The Seasons of Culture Shock

Today we woke up to the first really dark, wet, gray, cool morning in Portland in a while. Days like this don’t stop me and my friends from exercising outside. We’re native Oregonians and we know how to layer our fleece and waterproof shells to stay warm and dry, even in the worst weather. We just pull out the rain gear and hats and step outside. In fact, we actually like working out in the rain.

Call us crazy. Lots of people do.

Especially people who move here from other parts of the world where the sun shines most of the time. For them, the shock of moving to a new country and adjusting to a new culture, is compounded in Oregon by the slow realization sometime in October or November that the dark, gray clouds are here to stay for a while. By December everyone is going to work in the morning in the dark, and returning home after work in the dark — even if they leave the office at 5:00 pm! A perfect recipe for magnifying the low end of the mood swings that come along with culture shock.

Unfortunately, we can’t change the weather, but we can plan for it and minimize some of the negative effects. Some strategies that have helped my international students and clients adjust and get through the long Oregon winters (which, by the way, include the late Fall and often the entire Spring seasons) include daily doses of:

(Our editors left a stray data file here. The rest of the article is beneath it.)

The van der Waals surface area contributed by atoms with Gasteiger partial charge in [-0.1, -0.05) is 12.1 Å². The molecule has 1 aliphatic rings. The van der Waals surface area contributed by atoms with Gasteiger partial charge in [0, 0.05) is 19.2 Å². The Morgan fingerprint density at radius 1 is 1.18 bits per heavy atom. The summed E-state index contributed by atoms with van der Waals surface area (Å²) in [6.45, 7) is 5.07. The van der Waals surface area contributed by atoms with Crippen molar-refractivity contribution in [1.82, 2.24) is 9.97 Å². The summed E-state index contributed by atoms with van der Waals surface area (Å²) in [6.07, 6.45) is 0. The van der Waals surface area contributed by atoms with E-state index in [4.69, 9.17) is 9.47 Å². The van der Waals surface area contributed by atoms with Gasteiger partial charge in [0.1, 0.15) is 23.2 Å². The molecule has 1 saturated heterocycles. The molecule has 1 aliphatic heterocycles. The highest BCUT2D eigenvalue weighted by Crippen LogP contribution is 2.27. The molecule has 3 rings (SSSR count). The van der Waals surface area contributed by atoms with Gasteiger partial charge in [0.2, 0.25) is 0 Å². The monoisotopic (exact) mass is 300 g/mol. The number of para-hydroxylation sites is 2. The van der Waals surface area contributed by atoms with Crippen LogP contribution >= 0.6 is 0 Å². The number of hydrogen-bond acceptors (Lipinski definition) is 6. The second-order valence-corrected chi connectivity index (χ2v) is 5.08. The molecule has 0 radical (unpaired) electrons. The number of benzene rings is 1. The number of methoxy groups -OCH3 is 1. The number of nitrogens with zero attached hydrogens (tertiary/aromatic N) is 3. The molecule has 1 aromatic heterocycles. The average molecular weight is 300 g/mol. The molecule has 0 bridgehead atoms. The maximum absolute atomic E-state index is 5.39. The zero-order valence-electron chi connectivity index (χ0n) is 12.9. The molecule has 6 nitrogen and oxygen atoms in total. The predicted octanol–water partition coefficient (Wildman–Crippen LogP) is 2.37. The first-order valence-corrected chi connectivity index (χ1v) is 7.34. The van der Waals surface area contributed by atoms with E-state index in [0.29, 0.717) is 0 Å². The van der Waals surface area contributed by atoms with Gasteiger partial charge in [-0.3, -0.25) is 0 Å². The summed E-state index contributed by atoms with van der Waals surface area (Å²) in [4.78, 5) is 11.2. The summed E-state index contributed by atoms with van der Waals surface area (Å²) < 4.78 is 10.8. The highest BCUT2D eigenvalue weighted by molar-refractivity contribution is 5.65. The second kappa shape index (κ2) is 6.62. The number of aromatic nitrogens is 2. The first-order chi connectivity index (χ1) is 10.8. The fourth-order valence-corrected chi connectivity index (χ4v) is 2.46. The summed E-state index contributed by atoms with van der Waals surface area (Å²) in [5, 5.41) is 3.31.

• Exercise: they join a gym, play on a sports team, sign up for classes, take a walk. Doing some kind of physical activity every day helps to distract them from the weather and makes them feel more energized.
  • Fresh air: even on the darkest days, they bundle up and get outside during the middle of the day. The sun may not be shining, but the fresh air can still lift spirits.
  • Friends and family: they plan activities with new friends and stay in touch with friends and family back home through Facebook, Skype, or e-mail. They focus on their relationships and not on the weather.
  • Adventure: they get out and explore their new surroundings. They plan activities for the evenings and weekends and try new things like hiking, snowboarding, playing golf or attending an American football or NBA basketball game.